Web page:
What Is Chlorella?

Nutritious algae may help high cholesterol, hepatitis C, and cancer

Chlorella tablets, pellets, powder, and extract

 Verywell / Anastasia Tretiak

Chlorella is a bright green algae comprised of 50% protein. It is also rich in iron, fiber, B vitamins, complex carbohydrates, polyunsaturated fats, and antioxidants like lutein and vitamin C. It is purported to have a host of benefits, including in the treatment of high cholesterol, cancer, and hepatitis C. There are over 30 different types of chlorella, the most common of which are Chlorella vulgaris and Chlorella pyrenoidosa.

Chlorella has been explored as an alternative food source since the 1940s. Despite efforts to harvest chlorella on a production level, the cost of doing so became exorbitant. Chlorella was also not considered to be palatable to most Western tastes.

So, while it is used as food in Japan, chlorella is taken as a dietary supplement in the United States. In recent years, chlorella has been marketed as a "superfood" and sold in tablet, extract, granule, and powder forms to treat a wide range of health conditions.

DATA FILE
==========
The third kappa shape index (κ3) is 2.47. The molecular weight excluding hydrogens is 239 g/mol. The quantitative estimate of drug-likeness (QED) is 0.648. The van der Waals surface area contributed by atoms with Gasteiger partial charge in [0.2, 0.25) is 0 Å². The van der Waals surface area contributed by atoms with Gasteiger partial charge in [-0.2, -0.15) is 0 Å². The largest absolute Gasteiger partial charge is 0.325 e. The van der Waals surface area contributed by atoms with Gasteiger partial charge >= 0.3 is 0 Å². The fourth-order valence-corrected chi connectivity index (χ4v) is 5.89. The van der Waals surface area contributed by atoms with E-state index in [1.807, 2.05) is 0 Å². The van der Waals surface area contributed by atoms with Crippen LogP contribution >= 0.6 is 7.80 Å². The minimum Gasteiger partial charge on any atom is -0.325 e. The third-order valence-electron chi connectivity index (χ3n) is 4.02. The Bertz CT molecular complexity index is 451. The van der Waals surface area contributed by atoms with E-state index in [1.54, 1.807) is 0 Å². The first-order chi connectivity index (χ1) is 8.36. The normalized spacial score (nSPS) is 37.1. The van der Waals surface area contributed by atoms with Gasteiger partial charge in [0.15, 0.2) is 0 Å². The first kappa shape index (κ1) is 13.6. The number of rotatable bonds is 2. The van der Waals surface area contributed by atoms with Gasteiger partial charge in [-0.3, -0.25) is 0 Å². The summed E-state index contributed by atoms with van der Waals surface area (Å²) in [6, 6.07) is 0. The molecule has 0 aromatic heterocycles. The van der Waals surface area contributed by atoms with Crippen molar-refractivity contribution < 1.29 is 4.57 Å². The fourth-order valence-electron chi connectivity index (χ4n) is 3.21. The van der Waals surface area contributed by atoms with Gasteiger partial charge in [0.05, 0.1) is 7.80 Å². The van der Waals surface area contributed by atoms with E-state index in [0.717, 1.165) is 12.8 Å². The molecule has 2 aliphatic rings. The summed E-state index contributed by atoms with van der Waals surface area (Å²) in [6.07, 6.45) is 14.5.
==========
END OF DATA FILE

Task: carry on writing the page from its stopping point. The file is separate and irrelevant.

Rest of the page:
Also Known As

  • Bulgarian green algae
  • Chlorelle
  • Yaeyama chlorella

What Is Chlorella Used For?

Proponents of alternative medicine claim that chlorella can help boost immunity and promote the detoxification of cells. These properties are believed to translate to a plethora of potential benefits, including the prevention or treatment of:

Some of the health claims are better supported by research than others, though that is not to suggest that there haven't been promising findings.

Here is what some of the research says.

High Cholesterol

According to a 2014 study published in Nutrition Journal, a daily 416-milligram (mg) dose of chlorella improved blood lipid levels in 62 adults with moderately elevated cholesterol. Not only were there significant reductions in total cholesterol, triglycerides, and LDL ("bad") cholesterol, but there were also increases in HDL ("good") cholesterol.

Compared to a matched set of adults given a placebo, participants who were given chlorella experienced anywhere from four- to 20-fold improvements in key lipid markers. The effect was attributed to chlorella's high amounts of carotenoid, an antioxidant that can help lower the risk of heart disease.

Hepatitis C

A 2013 study in the World Journal of Gastroenterology suggests that chlorella may aid in the management of chronic hepatitis C infection by reducing levels of liver inflammation.